Increase visualization of VTA Clean the tail with alcohol Cut down with sterile needle Catheter insertion • Extend and bend the tail and insert the catheter while maintaining a direct line with the VTA. A quick flash of blood will appear.

• Advance the catheter • Use a slight upward angle; ensure the tail is still bent. • • • •

Remove the stylet Place a cap on the catheter Tape the catheter in place Flush the catheter • Use either PBS or sodium heparin (200µL).

• Induction • Induce anesthesia with 3-5% isoflurane at flow rate of 1.5 L/min oxygen.

Needle and Syringe System • Advantage - Minimal use of anesthetic. Well suited for collection of single blood samples. • Disadvantage - Inefficient for collection of multiple samples (i.e., time). Surgical Preparations • Advantage - Well suited for collection of multiple samples.

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Figure 1: Example of data obtained using a tail artery catheter for early time points.

Figure 2: Transverse sectional view of the rat tail: ventral artery (a) lateral veins (b, f ), vertebra (c), dorsal vein(d), skin (e), and tendon bundles (g). Adapted from WEIHE, W.B. The laboratory rat. In: Poole, T.B., ed. UFAW (Universities Federation for Animal Welfare)handbook on the care and management of laboratory animals. 6th Ed. Harlow, Essex: Longman Scientific and Technical, 1987: 309-330.

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1. Warming the tail.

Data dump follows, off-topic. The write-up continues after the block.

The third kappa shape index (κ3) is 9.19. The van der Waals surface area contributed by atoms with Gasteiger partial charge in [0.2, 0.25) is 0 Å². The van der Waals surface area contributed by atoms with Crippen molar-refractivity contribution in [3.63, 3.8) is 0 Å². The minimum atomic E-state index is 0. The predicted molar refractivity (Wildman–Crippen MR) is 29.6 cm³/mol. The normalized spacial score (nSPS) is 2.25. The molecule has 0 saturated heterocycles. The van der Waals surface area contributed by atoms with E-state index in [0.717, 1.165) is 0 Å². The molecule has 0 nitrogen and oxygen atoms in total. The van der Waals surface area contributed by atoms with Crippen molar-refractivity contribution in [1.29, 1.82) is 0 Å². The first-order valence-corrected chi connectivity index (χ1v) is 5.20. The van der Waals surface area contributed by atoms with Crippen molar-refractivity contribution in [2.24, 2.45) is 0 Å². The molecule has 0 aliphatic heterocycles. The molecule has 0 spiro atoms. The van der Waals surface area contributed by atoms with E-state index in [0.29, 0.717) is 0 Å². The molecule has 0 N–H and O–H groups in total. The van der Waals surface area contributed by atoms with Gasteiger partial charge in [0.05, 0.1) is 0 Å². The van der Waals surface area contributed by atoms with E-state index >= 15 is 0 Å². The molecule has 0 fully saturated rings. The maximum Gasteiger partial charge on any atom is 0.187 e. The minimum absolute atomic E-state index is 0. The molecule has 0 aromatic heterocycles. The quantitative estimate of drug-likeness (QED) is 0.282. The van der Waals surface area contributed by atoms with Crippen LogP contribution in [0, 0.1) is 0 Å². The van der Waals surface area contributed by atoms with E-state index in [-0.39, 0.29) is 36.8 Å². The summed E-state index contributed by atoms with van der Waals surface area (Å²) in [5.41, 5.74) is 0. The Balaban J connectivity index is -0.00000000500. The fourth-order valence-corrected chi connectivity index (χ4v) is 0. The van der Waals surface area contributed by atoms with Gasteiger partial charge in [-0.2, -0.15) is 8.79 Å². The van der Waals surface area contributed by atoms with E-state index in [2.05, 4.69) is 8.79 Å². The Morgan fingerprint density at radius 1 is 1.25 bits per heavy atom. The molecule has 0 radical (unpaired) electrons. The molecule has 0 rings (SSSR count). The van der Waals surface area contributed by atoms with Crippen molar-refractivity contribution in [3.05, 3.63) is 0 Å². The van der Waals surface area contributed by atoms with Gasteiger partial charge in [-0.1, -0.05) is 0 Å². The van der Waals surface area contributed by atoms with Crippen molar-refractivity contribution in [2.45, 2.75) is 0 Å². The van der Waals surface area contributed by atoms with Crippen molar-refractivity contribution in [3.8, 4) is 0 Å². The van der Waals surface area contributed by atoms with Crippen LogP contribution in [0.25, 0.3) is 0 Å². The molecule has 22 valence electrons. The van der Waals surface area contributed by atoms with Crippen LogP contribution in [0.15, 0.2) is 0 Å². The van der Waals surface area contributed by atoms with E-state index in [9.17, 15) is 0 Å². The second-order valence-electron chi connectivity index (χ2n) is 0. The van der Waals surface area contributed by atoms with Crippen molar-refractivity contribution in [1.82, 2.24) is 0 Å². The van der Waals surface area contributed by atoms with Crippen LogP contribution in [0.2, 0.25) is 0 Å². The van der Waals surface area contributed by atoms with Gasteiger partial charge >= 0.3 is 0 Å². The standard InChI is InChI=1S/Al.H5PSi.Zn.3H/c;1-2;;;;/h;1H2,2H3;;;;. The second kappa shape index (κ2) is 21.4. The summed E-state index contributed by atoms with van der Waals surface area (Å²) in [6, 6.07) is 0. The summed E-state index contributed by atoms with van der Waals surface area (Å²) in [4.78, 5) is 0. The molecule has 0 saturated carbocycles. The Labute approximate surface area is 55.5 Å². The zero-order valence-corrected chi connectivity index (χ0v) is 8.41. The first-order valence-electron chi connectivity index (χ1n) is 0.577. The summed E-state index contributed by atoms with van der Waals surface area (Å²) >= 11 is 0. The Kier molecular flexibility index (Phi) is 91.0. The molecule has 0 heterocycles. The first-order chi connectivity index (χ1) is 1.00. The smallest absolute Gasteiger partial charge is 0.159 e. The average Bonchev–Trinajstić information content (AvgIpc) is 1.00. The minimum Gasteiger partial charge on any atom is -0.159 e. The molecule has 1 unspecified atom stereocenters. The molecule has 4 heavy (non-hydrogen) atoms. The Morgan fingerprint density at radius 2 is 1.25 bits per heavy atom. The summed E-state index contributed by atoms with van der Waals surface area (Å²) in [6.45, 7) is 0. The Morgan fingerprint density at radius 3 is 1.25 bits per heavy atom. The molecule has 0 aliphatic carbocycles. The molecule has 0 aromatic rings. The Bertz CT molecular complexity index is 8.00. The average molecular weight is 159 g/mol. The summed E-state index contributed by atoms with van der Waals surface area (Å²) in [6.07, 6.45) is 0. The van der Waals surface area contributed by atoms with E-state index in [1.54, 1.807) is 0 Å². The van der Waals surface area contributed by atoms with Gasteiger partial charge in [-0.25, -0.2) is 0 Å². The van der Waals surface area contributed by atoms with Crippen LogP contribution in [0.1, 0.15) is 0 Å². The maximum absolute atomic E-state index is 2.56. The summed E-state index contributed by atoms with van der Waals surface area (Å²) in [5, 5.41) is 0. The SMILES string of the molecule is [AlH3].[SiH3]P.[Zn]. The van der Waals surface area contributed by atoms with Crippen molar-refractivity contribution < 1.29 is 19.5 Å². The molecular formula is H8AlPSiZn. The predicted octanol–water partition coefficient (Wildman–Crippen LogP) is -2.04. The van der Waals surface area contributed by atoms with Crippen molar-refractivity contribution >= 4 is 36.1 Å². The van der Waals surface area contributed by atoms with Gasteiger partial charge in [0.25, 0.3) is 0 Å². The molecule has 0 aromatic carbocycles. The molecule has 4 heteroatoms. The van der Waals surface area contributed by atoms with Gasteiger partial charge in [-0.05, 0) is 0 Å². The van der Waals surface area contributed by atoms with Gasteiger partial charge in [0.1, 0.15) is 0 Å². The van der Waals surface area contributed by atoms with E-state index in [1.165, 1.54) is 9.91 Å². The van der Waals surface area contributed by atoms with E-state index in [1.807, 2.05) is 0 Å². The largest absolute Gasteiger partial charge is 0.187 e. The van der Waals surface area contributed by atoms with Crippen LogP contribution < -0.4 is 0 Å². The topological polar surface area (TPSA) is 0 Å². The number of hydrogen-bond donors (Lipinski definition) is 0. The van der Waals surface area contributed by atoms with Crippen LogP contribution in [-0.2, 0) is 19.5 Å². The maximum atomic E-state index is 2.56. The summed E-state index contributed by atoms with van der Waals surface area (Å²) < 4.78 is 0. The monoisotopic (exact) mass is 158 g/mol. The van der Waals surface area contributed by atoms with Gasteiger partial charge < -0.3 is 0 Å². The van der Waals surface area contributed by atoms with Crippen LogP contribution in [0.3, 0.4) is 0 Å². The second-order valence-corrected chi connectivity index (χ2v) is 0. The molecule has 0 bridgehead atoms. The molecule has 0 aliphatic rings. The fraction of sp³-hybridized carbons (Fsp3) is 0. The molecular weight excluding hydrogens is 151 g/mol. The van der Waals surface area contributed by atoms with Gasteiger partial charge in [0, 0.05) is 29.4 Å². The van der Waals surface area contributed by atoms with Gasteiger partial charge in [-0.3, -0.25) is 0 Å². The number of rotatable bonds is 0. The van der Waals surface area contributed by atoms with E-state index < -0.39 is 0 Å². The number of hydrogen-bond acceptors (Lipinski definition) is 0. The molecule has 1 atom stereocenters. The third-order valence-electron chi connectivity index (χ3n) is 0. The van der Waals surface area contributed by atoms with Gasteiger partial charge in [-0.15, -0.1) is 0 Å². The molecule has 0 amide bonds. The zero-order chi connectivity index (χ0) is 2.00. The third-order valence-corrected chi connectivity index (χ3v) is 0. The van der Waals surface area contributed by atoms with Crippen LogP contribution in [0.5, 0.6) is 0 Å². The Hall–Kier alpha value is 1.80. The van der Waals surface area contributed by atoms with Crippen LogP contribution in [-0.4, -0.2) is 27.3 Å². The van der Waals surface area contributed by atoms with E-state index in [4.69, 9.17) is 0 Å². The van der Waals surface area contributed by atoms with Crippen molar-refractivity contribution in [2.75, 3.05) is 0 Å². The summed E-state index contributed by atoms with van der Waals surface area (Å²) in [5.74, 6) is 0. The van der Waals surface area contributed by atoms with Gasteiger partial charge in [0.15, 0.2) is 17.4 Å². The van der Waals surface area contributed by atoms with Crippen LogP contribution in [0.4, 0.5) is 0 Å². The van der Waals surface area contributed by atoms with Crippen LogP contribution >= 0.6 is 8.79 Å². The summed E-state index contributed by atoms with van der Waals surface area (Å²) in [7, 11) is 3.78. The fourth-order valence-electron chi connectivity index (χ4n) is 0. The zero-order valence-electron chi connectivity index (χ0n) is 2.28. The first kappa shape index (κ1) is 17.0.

• Recovering the rat post-bleed • Remove the tape and hold a gauze over the puncture site while removing the catheter. • Maintain steady pressure until bleeding stops. • Ensure the rat is recovering normally before returning it to the cage. Troubleshooting VTA cannot be visualized. • Warm the tail appropriately (water bottle is approx. 55-60ºC). • Use appropriate level of anesthesia • As blood pressure drops with extended periods of anesthesia, reduce the level of anesthetic as soon as the rat is immobile. Catheter advances next to the VTA and no blood is visualized. • Use anatomical landmarks • The VTA must be visualized before an attempt is made to introduce the catheter. Positioning your fingers over the lateral tail veins ensures the VTA is running down the centre of the tail. A flash of blood appears but, when advancing the catheter, blood flow stops. • Position is essential • The catheter may be in contact with the adjacent tendon bundles or the vertebra. If the catheter is dorsal to the VTA and next to the tendon bundles, it will advance but blood flow will eventually stop. • Correct the catheter’s placement • Attempt to reposition the catheter. Once multiple punctures sites are in one section of the VTA, it is